A hard-work win, just like the season

Mike Knuble #22 of the Washington Capitals battles Mike Knuble #22 of the Washington Capitals battles with Henrik Lundqvist #30, Brian Boyle #22, and Ryan McDonagh #27 of the New York Rangers in front of the net during the third period in Game Three of the Eastern Conference Semifinals. (May 2, 2012) Photo Credit: Getty Images

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Arthur Staple Arthur Staple

Staple, with Newsday since 1997, has covered high school sports, hockey and football.

WASHINGTON

There was blood, in a couple different spots on the Verizon Center ice. Just in case you wondered whether the Rangers left everything they had out there in Game 3.

Plenty of sweat, too. And, in the end, maybe even a few tears of joy, especially for Marian Gaborik, who got a monkey off his own back and off of everyone in the building with his goal at 14:41 of the third overtime that gave the Rangers a lead in the series.

Even bigger than Gaborik's goal to end a 94-minute game was how the Rangers emptied their tank and came up winners, as they have seemed to do night in and night out in this season.

"I felt as the game went longer and longer, our team was at an advantage," John Tortorella said. "We have a mentally tough group."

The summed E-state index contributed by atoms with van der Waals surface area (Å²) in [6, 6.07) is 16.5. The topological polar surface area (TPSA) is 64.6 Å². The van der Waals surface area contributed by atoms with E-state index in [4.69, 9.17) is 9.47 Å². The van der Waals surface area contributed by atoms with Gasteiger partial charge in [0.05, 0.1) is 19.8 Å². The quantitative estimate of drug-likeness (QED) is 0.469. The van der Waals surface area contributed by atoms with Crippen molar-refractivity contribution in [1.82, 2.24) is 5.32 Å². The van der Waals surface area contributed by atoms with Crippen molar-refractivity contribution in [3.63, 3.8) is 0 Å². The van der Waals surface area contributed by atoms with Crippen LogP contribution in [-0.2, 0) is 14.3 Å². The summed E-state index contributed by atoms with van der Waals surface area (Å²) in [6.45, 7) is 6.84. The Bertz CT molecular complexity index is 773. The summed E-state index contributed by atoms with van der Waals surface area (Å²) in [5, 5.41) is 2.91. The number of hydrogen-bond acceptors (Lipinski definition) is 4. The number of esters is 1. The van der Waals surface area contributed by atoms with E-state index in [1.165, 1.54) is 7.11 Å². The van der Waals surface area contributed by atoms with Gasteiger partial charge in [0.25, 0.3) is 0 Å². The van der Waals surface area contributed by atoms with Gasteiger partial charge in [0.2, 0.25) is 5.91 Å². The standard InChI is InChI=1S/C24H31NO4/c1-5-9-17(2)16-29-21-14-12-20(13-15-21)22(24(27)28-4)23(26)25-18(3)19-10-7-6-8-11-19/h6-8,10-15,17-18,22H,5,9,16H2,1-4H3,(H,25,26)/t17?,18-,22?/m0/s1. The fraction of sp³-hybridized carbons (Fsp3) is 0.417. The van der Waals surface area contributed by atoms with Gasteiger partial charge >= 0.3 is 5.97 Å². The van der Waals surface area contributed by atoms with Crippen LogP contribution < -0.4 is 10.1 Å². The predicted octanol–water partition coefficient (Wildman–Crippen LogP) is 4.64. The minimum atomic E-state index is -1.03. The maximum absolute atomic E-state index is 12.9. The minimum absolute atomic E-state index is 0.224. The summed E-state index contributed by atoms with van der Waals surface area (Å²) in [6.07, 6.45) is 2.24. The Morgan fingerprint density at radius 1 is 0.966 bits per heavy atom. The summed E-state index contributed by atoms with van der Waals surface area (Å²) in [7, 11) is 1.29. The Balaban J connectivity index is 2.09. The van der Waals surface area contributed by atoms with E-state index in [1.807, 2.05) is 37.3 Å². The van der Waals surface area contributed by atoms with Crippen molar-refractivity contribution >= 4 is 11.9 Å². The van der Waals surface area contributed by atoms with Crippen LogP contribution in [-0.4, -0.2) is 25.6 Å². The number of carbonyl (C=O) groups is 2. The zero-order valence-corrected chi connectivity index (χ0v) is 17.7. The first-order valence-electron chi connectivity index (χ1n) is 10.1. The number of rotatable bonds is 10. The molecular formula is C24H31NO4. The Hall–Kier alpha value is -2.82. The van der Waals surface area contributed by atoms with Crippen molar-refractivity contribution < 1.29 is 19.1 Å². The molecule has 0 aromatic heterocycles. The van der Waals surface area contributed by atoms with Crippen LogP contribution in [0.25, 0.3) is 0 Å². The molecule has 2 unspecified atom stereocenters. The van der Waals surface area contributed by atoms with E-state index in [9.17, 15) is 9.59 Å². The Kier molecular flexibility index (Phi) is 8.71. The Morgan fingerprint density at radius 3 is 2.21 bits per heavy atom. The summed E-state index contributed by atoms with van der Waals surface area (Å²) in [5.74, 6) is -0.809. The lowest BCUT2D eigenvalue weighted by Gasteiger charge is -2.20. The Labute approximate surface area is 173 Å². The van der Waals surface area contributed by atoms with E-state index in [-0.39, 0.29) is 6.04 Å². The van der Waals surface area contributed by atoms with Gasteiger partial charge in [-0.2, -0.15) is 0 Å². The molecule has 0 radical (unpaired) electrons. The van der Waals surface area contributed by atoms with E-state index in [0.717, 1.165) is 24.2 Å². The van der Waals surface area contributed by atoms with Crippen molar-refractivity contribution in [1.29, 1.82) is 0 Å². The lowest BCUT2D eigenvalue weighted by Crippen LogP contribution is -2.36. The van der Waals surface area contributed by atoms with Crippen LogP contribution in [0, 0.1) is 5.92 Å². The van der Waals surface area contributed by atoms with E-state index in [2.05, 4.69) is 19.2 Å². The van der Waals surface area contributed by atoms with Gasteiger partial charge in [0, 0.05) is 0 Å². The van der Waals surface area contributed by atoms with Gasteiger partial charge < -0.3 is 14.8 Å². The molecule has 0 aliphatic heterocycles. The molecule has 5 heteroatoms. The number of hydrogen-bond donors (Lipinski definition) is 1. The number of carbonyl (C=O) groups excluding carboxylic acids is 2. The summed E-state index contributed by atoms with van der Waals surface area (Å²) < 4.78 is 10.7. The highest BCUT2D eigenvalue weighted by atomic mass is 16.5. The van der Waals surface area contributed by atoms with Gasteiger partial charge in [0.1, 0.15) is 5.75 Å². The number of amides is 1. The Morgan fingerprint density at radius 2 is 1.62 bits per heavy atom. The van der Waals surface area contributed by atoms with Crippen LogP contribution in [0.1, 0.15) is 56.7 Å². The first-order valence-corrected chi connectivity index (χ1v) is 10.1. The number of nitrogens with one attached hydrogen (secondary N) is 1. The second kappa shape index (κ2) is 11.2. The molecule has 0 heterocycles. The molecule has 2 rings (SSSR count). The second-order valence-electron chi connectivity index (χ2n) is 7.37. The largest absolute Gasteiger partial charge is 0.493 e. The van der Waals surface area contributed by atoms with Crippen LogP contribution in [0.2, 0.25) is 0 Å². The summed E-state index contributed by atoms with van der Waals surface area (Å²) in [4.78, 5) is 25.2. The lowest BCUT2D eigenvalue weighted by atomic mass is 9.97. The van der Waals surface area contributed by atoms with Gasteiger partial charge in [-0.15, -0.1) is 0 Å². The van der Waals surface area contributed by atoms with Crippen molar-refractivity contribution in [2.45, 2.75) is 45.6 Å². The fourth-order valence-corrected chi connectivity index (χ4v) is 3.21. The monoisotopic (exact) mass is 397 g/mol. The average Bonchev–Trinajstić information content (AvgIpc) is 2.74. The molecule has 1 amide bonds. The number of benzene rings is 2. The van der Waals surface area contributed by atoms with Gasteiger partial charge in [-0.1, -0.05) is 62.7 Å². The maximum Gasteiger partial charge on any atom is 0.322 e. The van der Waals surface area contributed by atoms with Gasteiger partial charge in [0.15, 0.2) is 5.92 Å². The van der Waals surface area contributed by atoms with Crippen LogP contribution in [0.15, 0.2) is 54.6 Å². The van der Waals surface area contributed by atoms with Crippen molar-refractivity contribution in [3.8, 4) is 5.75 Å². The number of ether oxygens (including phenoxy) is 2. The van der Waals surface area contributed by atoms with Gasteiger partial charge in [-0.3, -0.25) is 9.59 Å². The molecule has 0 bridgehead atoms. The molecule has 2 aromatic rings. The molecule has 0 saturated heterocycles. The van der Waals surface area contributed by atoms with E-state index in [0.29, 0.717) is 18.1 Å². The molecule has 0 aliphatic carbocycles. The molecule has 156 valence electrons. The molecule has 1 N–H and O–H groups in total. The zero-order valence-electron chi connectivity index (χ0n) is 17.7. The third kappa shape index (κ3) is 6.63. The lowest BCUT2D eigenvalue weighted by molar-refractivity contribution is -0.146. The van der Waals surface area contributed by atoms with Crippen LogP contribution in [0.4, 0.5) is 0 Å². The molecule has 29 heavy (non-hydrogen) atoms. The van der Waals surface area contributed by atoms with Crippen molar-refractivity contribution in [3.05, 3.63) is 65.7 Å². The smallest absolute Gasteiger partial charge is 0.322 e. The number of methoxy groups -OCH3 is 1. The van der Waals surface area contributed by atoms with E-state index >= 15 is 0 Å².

It is because of Tortorella that the Rangers have navigated the ups and downs of a crazy season. It began in Europe and went to western Canada via Long Island, while the Garden was undergoing renovations; went through the HBO "24/7" cameras recording everything, on up through the Winter Classic and then to the end of an Eastern Conference-winning regular season.

All along, Tortorella has had to prod his team less and less as it played more and more the way he wanted it to. And stayed mentally strong, even after falling behind 3-2 against the Senators in the opening round, leading to the Caps series.

And then, to Wednesday night, or into the wee hours of this morning. Ryan McDonagh played 53:21, barely short of a full game, and didn't miss a shift after getting freight-trained by Matt Hendricks in the first overtime.

Dan Girardi and Brian Boyle both needed to be stitched up in the first OT, neither missing much time.

"You put in all that effort, all that emotion, put your body on the line for that long . . . You just want so bad to pull it out," Marc Staal said.

The Rangers earned their day off Thursday, with a practice coming up Friday and Game 4 on Saturday.

It's hard to imagine that the Rangers won't be able to put this one in proper perspective after a day to rest. They've prepared for this time of year all season long.

About the only Ranger who could have used a boost was Gaborik, goalless since Game 1 against the Senators. "I hope it gets him going," Tortorella said. Gaborik hasn't seemed built for these playoffs, when blocking shots and throwing checks have trumped pretty plays, but his goal to end this affair was as pretty as anything and he jumped pretty high for a tired player after scoring it.

"It's Game 3, they're always big," Anton Stralman said. "It's important to stay ahead in the series.''

The Rangers did that early this morning, after leaving everything they had on the ice. It was as big a win as any in the last few seasons, another notch in the belt for a team making a habit of winning when it matters.

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